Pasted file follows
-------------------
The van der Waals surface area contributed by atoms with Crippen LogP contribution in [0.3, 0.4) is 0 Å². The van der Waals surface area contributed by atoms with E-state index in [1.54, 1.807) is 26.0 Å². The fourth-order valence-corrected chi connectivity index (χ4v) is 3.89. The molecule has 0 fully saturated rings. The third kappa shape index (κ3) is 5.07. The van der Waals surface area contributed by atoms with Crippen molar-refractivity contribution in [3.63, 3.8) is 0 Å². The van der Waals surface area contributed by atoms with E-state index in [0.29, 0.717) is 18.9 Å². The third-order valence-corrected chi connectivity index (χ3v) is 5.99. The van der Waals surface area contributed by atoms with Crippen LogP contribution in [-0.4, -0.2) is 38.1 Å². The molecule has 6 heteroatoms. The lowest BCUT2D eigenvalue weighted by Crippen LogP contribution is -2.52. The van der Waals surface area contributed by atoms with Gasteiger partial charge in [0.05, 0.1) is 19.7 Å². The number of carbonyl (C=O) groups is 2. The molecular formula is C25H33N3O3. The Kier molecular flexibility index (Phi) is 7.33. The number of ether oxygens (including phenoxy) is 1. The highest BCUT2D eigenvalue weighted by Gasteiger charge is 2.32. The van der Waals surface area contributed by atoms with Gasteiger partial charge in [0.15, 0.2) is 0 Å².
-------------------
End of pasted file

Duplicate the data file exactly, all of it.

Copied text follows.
The van der Waals surface area contributed by atoms with Crippen LogP contribution in [0.3, 0.4) is 0 Å². The van der Waals surface area contributed by atoms with E-state index in [1.54, 1.807) is 26.0 Å². The fourth-order valence-corrected chi connectivity index (χ4v) is 3.89. The molecule has 0 fully saturated rings. The third kappa shape index (κ3) is 5.07. The van der Waals surface area contributed by atoms with Crippen molar-refractivity contribution in [3.63, 3.8) is 0 Å². The van der Waals surface area contributed by atoms with E-state index in [0.29, 0.717) is 18.9 Å². The third-order valence-corrected chi connectivity index (χ3v) is 5.99. The van der Waals surface area contributed by atoms with Crippen LogP contribution in [-0.4, -0.2) is 38.1 Å². The molecule has 6 heteroatoms. The lowest BCUT2D eigenvalue weighted by Crippen LogP contribution is -2.52. The van der Waals surface area contributed by atoms with Gasteiger partial charge in [0.05, 0.1) is 19.7 Å². The number of carbonyl (C=O) groups is 2. The molecular formula is C25H33N3O3. The Kier molecular flexibility index (Phi) is 7.33. The number of ether oxygens (including phenoxy) is 1. The highest BCUT2D eigenvalue weighted by Gasteiger charge is 2.32. The van der Waals surface area contributed by atoms with Gasteiger partial charge in [0.15, 0.2) is 0 Å².